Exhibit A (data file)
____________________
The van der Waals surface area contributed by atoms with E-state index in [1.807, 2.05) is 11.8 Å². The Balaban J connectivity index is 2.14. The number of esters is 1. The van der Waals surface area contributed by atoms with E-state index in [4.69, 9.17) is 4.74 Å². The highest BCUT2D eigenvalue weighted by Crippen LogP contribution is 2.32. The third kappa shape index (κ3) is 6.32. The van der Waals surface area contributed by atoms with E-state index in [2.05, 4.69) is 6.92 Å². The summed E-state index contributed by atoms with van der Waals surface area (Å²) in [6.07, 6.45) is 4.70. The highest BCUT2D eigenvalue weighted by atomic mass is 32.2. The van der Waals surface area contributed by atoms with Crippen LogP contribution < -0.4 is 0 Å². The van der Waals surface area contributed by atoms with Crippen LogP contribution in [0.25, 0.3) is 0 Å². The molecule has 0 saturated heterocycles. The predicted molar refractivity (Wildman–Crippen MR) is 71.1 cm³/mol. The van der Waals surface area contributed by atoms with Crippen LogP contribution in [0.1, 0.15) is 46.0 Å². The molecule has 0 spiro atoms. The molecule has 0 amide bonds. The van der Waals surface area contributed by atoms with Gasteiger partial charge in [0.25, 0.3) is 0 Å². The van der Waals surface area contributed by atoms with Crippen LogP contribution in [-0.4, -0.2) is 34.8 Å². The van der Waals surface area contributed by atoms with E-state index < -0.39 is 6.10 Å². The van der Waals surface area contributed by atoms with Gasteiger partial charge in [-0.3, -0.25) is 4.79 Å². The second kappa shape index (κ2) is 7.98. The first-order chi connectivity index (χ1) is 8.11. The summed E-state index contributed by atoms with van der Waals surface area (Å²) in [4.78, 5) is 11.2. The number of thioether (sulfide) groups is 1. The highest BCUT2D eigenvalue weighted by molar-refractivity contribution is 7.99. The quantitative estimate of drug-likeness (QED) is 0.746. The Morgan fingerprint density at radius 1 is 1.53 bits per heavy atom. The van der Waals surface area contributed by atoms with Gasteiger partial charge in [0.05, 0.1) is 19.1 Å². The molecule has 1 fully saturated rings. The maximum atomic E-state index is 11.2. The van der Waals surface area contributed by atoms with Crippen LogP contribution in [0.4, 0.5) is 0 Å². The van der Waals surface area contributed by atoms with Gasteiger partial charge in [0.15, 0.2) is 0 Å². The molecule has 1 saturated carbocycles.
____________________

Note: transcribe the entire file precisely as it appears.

The van der Waals surface area contributed by atoms with E-state index in [1.807, 2.05) is 11.8 Å². The Balaban J connectivity index is 2.14. The number of esters is 1. The van der Waals surface area contributed by atoms with E-state index in [4.69, 9.17) is 4.74 Å². The highest BCUT2D eigenvalue weighted by Crippen LogP contribution is 2.32. The third kappa shape index (κ3) is 6.32. The van der Waals surface area contributed by atoms with E-state index in [2.05, 4.69) is 6.92 Å². The summed E-state index contributed by atoms with van der Waals surface area (Å²) in [6.07, 6.45) is 4.70. The highest BCUT2D eigenvalue weighted by atomic mass is 32.2. The van der Waals surface area contributed by atoms with Crippen LogP contribution < -0.4 is 0 Å². The van der Waals surface area contributed by atoms with Crippen LogP contribution in [0.25, 0.3) is 0 Å². The molecule has 0 saturated heterocycles. The predicted molar refractivity (Wildman–Crippen MR) is 71.1 cm³/mol. The van der Waals surface area contributed by atoms with Crippen LogP contribution in [0.1, 0.15) is 46.0 Å². The molecule has 0 spiro atoms. The molecule has 0 amide bonds. The van der Waals surface area contributed by atoms with Gasteiger partial charge in [0.25, 0.3) is 0 Å². The van der Waals surface area contributed by atoms with Crippen LogP contribution in [-0.4, -0.2) is 34.8 Å². The van der Waals surface area contributed by atoms with E-state index < -0.39 is 6.10 Å². The van der Waals surface area contributed by atoms with Gasteiger partial charge in [-0.3, -0.25) is 4.79 Å². The second kappa shape index (κ2) is 7.98. The first-order chi connectivity index (χ1) is 8.11. The summed E-state index contributed by atoms with van der Waals surface area (Å²) in [4.78, 5) is 11.2. The number of thioether (sulfide) groups is 1. The highest BCUT2D eigenvalue weighted by molar-refractivity contribution is 7.99. The quantitative estimate of drug-likeness (QED) is 0.746. The Morgan fingerprint density at radius 1 is 1.53 bits per heavy atom. The van der Waals surface area contributed by atoms with Gasteiger partial charge in [0.05, 0.1) is 19.1 Å². The molecule has 1 fully saturated rings. The maximum atomic E-state index is 11.2. The van der Waals surface area contributed by atoms with Crippen LogP contribution in [0.4, 0.5) is 0 Å². The van der Waals surface area contributed by atoms with Gasteiger partial charge in [0.15, 0.2) is 0 Å². The molecule has 1 saturated carbocycles.